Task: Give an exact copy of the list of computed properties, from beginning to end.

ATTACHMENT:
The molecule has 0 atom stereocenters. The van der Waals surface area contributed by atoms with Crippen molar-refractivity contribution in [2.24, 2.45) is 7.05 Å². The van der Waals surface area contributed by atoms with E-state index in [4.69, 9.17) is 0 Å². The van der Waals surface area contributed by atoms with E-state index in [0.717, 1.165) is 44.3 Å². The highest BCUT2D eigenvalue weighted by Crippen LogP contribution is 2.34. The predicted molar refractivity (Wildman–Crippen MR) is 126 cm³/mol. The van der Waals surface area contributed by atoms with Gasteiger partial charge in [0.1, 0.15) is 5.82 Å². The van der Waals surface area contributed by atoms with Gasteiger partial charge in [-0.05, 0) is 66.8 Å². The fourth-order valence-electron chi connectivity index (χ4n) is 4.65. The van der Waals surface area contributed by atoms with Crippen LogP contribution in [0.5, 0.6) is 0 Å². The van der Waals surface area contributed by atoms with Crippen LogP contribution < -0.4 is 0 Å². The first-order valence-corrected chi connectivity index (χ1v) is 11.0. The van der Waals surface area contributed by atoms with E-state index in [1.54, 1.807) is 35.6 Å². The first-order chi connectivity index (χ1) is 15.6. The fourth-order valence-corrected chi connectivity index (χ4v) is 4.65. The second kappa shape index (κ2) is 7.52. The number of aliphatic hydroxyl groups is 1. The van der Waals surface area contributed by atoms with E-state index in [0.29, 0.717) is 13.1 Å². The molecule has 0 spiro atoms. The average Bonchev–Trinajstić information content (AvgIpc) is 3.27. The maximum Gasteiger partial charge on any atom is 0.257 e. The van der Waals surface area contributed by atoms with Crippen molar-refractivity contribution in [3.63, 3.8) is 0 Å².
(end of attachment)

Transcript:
The molecule has 0 atom stereocenters. The van der Waals surface area contributed by atoms with Crippen molar-refractivity contribution in [2.24, 2.45) is 7.05 Å². The van der Waals surface area contributed by atoms with E-state index in [4.69, 9.17) is 0 Å². The van der Waals surface area contributed by atoms with E-state index in [0.717, 1.165) is 44.3 Å². The highest BCUT2D eigenvalue weighted by Crippen LogP contribution is 2.34. The predicted molar refractivity (Wildman–Crippen MR) is 126 cm³/mol. The van der Waals surface area contributed by atoms with Gasteiger partial charge in [0.1, 0.15) is 5.82 Å². The van der Waals surface area contributed by atoms with Gasteiger partial charge in [-0.05, 0) is 66.8 Å². The fourth-order valence-electron chi connectivity index (χ4n) is 4.65. The van der Waals surface area contributed by atoms with Crippen LogP contribution in [0.5, 0.6) is 0 Å². The van der Waals surface area contributed by atoms with Crippen LogP contribution < -0.4 is 0 Å². The first-order valence-corrected chi connectivity index (χ1v) is 11.0. The van der Waals surface area contributed by atoms with E-state index in [1.54, 1.807) is 35.6 Å². The first-order chi connectivity index (χ1) is 15.6. The fourth-order valence-corrected chi connectivity index (χ4v) is 4.65. The second kappa shape index (κ2) is 7.52. The number of aliphatic hydroxyl groups is 1. The van der Waals surface area contributed by atoms with E-state index in [0.29, 0.717) is 13.1 Å². The molecule has 0 spiro atoms. The average Bonchev–Trinajstić information content (AvgIpc) is 3.27. The maximum Gasteiger partial charge on any atom is 0.257 e. The van der Waals surface area contributed by atoms with Crippen molar-refractivity contribution in [3.63, 3.8) is 0 Å².